Manta rays (manta birostris) are the largest species of ray in the world, reaching an average of about 13+ feet wide, although the largest known specimen measured over 25 feet. They have also been called “devil ray” after the two horn-like appendages protruding from either side of the mouth; these are actually cephalic lobes, which are flexible enough to be unfurled to act as a kind of scoop, helping to push plankton-rich water into their open mouths. During feeding, manta rays appear to somersault in the water.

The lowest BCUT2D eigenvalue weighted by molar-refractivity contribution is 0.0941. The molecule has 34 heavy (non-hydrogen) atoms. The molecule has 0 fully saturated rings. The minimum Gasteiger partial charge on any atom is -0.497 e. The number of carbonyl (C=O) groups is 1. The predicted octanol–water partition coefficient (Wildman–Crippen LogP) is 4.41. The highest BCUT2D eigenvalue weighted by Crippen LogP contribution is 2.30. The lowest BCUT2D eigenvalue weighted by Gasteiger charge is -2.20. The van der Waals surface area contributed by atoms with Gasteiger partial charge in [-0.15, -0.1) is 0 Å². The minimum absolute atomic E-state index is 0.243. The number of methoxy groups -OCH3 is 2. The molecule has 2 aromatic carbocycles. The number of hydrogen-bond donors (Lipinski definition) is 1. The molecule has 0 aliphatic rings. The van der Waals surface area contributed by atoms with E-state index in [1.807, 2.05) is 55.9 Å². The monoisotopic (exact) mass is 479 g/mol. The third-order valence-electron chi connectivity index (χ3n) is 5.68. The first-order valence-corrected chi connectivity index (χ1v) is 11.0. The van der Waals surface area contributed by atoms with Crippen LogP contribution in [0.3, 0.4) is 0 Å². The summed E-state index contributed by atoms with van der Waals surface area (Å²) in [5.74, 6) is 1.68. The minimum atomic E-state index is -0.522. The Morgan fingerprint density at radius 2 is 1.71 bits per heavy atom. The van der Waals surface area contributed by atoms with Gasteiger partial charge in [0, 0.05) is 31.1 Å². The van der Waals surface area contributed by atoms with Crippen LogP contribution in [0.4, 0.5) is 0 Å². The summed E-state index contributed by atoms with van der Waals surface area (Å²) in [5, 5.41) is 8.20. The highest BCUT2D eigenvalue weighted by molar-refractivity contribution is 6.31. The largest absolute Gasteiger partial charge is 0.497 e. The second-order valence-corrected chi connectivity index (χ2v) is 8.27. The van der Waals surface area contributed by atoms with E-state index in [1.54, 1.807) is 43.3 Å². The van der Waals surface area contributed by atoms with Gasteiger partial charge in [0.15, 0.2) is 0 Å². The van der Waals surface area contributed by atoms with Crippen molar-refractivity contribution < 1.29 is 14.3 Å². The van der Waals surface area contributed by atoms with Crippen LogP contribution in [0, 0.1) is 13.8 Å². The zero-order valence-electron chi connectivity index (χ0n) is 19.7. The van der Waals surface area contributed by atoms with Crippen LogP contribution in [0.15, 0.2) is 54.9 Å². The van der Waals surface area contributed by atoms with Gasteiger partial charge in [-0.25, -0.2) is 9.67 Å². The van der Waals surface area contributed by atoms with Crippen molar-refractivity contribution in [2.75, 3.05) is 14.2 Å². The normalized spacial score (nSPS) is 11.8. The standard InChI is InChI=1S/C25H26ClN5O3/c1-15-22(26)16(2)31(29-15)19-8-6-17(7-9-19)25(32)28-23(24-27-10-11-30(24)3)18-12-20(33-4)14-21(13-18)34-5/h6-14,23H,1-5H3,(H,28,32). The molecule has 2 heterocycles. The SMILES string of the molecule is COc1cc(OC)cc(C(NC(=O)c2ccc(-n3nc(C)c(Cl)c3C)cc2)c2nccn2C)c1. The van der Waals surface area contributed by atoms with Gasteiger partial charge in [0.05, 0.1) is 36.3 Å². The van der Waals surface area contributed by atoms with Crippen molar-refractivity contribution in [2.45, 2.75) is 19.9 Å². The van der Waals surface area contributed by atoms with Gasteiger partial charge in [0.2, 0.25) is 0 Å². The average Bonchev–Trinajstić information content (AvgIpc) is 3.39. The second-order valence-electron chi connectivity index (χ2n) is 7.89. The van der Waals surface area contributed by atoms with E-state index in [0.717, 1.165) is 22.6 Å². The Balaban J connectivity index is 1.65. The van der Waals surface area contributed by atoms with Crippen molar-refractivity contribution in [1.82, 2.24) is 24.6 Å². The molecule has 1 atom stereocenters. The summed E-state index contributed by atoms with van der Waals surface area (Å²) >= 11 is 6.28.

They also have the largest brain-to-body ratio of all the elasmobranchs (sharks, rays and skates).
The original text with the photograph, printed in 1933, is as follows:
A Giant Manta Devil Fish became entangled in the anchor rope of Captain A. L. Kahn’s fishing boat while he was angling just off the shore of New Jersey, almost capsizing the heavy boat.
A Coast Guard vessel came to the rescue, and killed the 5,000-pound monster Manta Birostris with 22 shots from a high-powered rifle. The sail-like fish has been mounted and placed on exhibition by Captain Kahn.
An 18-inch baby Manta was born shortly after the mother fish was dragged ashore. These huge rays are seldom seen, since they live in the deepest parts of the sea.